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“It’s Father’s Day and I want my cake!! And I mean to have it!!”

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“The Lonesome Death of Jordy Verrill”

In the film, Stephen King himself played ole Jordy. Jordy, a simple man, lives by himself in the middle of nowhere. One night he sees a meteor crash into his property. He goes to inspect it and gets infected with what looks like grass.

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Jordy has visions of selling the meteor and when snapped back to reality he realized the alien grass is spreading. The itching becomes unbearable for poor Jordy and the grass spreads to cover his entire body. He eventually kills himself and we see his entire house and lawn are now covered in the alien grass.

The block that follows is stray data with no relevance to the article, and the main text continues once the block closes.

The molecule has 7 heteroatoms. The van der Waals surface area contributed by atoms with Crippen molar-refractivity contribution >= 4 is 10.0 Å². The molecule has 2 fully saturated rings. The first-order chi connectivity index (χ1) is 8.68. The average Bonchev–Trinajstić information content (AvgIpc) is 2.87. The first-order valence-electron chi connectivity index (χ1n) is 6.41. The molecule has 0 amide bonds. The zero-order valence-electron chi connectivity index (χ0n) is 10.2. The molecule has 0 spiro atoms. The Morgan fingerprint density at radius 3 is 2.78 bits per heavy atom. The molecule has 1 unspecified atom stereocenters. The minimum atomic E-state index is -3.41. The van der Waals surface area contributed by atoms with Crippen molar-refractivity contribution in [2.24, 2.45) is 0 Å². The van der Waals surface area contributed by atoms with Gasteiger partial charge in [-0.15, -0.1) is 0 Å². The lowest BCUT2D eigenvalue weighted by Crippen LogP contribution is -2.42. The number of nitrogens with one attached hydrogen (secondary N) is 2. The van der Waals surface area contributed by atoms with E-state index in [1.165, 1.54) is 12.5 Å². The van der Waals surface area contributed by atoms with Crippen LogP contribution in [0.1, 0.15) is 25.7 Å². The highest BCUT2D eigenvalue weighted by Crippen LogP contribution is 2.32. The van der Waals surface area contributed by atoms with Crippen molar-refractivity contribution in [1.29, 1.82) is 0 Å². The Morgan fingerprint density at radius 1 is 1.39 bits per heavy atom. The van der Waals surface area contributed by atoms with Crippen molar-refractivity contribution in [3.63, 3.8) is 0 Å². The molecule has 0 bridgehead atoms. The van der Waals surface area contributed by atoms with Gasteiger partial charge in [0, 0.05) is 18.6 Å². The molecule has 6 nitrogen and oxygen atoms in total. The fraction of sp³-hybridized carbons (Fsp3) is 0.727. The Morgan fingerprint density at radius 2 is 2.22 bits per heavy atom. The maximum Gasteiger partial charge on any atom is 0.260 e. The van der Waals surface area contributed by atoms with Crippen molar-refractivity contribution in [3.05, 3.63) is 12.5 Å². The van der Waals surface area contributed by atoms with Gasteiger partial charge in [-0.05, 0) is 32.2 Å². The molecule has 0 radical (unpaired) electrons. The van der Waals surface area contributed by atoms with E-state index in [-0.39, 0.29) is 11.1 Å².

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“The Crate”

This is my favorite from the anthology. A janitor finds a mysterious crate at a University. He calls one of the professors to come check it out. The janitor and professor open the crate. The janitor reaches his hand inside and gets sucked in by a mysterious beast.

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The professor runs for help and finds a student who also investigates the crate and also gets attacked by the beast. The professor then goes to his co-worker’s house, tells him the story of the crate. Mr. co-worker decides to get a little revenge on his cheating wife and tricks her into checking out the crate. You can probably guess the result for the Missus. After she gets torn up, the professors lock the crate up and sink it.